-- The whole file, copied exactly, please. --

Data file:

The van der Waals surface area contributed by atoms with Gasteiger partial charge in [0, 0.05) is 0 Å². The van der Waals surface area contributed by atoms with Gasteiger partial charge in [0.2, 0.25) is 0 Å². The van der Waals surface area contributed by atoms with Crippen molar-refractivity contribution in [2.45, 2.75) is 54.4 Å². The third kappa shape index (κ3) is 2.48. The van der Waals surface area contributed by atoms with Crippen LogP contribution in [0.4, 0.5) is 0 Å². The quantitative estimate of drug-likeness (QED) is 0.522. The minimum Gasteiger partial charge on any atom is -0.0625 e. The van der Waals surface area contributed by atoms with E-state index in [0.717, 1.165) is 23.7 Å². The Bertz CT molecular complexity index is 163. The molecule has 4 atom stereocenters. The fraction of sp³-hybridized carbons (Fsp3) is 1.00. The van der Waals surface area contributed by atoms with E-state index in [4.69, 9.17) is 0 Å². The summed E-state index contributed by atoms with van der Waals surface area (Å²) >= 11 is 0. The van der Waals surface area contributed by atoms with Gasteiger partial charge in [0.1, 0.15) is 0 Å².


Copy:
The van der Waals surface area contributed by atoms with Gasteiger partial charge in [0, 0.05) is 0 Å². The van der Waals surface area contributed by atoms with Gasteiger partial charge in [0.2, 0.25) is 0 Å². The van der Waals surface area contributed by atoms with Crippen molar-refractivity contribution in [2.45, 2.75) is 54.4 Å². The third kappa shape index (κ3) is 2.48. The van der Waals surface area contributed by atoms with Crippen LogP contribution in [0.4, 0.5) is 0 Å². The quantitative estimate of drug-likeness (QED) is 0.522. The minimum Gasteiger partial charge on any atom is -0.0625 e. The van der Waals surface area contributed by atoms with E-state index in [0.717, 1.165) is 23.7 Å². The Bertz CT molecular complexity index is 163. The molecule has 4 atom stereocenters. The fraction of sp³-hybridized carbons (Fsp3) is 1.00. The van der Waals surface area contributed by atoms with E-state index in [4.69, 9.17) is 0 Å². The summed E-state index contributed by atoms with van der Waals surface area (Å²) >= 11 is 0. The van der Waals surface area contributed by atoms with Gasteiger partial charge in [0.1, 0.15) is 0 Å².